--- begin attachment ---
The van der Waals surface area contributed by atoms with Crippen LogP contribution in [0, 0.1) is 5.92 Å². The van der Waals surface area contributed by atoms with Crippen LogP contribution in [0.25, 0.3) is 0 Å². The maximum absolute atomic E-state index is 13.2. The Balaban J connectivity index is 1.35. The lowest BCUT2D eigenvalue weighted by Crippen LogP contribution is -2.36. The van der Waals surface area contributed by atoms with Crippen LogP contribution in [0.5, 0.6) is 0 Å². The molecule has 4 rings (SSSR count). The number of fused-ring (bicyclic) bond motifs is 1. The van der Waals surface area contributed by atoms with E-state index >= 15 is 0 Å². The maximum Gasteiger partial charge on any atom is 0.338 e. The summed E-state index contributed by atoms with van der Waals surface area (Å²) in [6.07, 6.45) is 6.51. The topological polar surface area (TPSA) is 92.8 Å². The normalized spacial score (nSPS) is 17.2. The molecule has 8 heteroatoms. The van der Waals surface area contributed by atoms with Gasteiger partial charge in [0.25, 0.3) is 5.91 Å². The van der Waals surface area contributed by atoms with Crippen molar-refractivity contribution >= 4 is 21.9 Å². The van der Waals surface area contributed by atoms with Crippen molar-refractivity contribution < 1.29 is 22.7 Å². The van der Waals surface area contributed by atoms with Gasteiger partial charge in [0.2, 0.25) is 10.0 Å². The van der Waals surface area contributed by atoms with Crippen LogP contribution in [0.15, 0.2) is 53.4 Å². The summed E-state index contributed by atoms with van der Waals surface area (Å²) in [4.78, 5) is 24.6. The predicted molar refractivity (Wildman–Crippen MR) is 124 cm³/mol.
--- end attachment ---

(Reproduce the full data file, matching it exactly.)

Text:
The van der Waals surface area contributed by atoms with Crippen LogP contribution in [0, 0.1) is 5.92 Å². The van der Waals surface area contributed by atoms with Crippen LogP contribution in [0.25, 0.3) is 0 Å². The maximum absolute atomic E-state index is 13.2. The Balaban J connectivity index is 1.35. The lowest BCUT2D eigenvalue weighted by Crippen LogP contribution is -2.36. The van der Waals surface area contributed by atoms with Crippen LogP contribution in [0.5, 0.6) is 0 Å². The molecule has 4 rings (SSSR count). The number of fused-ring (bicyclic) bond motifs is 1. The van der Waals surface area contributed by atoms with E-state index >= 15 is 0 Å². The maximum Gasteiger partial charge on any atom is 0.338 e. The summed E-state index contributed by atoms with van der Waals surface area (Å²) in [6.07, 6.45) is 6.51. The topological polar surface area (TPSA) is 92.8 Å². The normalized spacial score (nSPS) is 17.2. The molecule has 8 heteroatoms. The van der Waals surface area contributed by atoms with Gasteiger partial charge in [0.25, 0.3) is 5.91 Å². The van der Waals surface area contributed by atoms with Crippen molar-refractivity contribution >= 4 is 21.9 Å². The van der Waals surface area contributed by atoms with Crippen molar-refractivity contribution < 1.29 is 22.7 Å². The van der Waals surface area contributed by atoms with Gasteiger partial charge in [0.2, 0.25) is 10.0 Å². The van der Waals surface area contributed by atoms with Crippen LogP contribution in [0.15, 0.2) is 53.4 Å². The summed E-state index contributed by atoms with van der Waals surface area (Å²) in [4.78, 5) is 24.6. The predicted molar refractivity (Wildman–Crippen MR) is 124 cm³/mol.